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Rishi Chandna: I see the film as a lament for what is getting left behind in a changing world- Cinema express

Rishi Chandna: I see the film as a lament for what is getting left behind in a changing world

In this conversation with CE, filmmaker Rishi Chandna talks about his recent short film Virundhu (The Feast), his foray into fiction, and more

Published: 17th January 2024
Rishi Chandna: I see the film as a lament for what is getting left behind in a changing world

Rishi Chandna made his debut with the much-acclaimed short documentary Tungrus (2018) about a pet rooster running havoc in a small, middle-class home in Mumbai’s Santa Cruz. Four years later he followed it up with another quintessentially Mumbai film, Party Poster (2022), that explored the city’s poster culture, especially around the time of the Ganesh Chaturthi festival.

The self-taught, independent filmmaker returns now with another short, Virundhu (The Feast), but one that marks a few departures—it’s his first foray into fiction, is set in Pulicat in Tamil Nadu and is in Tamil.

Virundhu is about a feisty prawn picker Mary (Antony D. Janagi) who sets up a lavish feast in the local chapel for Thomas (George Vijay), a powerful politician from her fishing community. She serves delectable favourites—milkfish and mud crab among others—that are fast turning extinct due to the pollution in the local lake. Food, religion, spirituality and the concept of sin and hell, all become political tools in the hands of Mary. Along with the dishes, she puts an overwhelming aroma, taste, childhood memories and nostalgia on the table to convey the urgency to save the lake and its biodiversity from industrial waste and the spectre of an upcoming cement factory. It’s not just about the erasure of marine life but also of the livelihoods, economy, society, culture and cuisine that it supports and sustains.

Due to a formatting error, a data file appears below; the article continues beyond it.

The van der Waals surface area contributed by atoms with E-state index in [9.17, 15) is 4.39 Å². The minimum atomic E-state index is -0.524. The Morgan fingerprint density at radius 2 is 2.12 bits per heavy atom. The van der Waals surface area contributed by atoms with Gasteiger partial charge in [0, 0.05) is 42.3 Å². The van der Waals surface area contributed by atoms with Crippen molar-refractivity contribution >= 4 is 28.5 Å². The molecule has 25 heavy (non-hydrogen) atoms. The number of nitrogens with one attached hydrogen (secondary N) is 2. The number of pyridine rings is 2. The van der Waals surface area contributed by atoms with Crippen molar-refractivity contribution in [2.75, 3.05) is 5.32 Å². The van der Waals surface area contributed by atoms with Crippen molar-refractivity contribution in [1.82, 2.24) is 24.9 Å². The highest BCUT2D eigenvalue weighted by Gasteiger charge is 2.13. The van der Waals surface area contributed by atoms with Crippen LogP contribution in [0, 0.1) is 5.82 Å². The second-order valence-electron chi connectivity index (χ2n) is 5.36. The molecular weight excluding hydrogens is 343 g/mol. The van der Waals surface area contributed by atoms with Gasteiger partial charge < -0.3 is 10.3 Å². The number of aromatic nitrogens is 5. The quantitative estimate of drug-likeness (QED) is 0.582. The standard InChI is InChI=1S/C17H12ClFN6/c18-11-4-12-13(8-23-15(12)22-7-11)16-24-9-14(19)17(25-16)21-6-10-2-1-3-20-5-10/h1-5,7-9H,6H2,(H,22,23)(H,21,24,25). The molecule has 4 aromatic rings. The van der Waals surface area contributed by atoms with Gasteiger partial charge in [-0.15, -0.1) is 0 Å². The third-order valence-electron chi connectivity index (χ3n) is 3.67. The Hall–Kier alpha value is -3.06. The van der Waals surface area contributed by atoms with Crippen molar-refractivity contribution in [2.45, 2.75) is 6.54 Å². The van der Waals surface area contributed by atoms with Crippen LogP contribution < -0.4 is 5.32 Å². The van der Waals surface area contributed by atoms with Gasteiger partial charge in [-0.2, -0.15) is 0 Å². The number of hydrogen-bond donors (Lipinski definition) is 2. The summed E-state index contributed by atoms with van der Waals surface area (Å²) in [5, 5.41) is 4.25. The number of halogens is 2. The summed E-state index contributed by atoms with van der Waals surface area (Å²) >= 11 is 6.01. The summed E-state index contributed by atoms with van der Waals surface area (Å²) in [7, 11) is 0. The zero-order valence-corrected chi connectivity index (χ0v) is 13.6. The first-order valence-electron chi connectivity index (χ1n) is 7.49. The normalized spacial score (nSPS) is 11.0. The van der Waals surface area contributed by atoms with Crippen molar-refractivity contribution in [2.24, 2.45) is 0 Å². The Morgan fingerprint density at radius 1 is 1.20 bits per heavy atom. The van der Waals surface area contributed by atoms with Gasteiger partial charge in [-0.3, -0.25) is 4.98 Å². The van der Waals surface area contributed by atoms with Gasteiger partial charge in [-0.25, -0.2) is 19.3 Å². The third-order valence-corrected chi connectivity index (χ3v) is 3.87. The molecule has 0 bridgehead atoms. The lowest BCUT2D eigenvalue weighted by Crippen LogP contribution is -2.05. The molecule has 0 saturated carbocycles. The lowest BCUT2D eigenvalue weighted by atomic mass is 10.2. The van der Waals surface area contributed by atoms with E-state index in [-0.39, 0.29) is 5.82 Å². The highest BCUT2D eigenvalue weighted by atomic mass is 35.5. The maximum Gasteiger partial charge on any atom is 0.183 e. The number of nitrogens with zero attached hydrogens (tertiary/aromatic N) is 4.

Replete with Chandna’s characteristic wit and humour, the film is part of his anthology of three short fiction films on marginalised communities dealing with issues of climate change and political disenfranchisement in the context of water pollution, access and inequality.

The 25-minute film is the only one from India that will be competing at the biggest festival dedicated to shorts, Clermont-Ferrand International Short Film Festival.

Meanwhile, Chandna is also starting with the festival distribution for the other two films in the anthology. He is meeting global broadcasters, is looking into outreach programmes that can amplify their reach at a grassroots level and possibly lead to actual changes in human awareness, behaviour and even governmental policy around water and other natural habitats.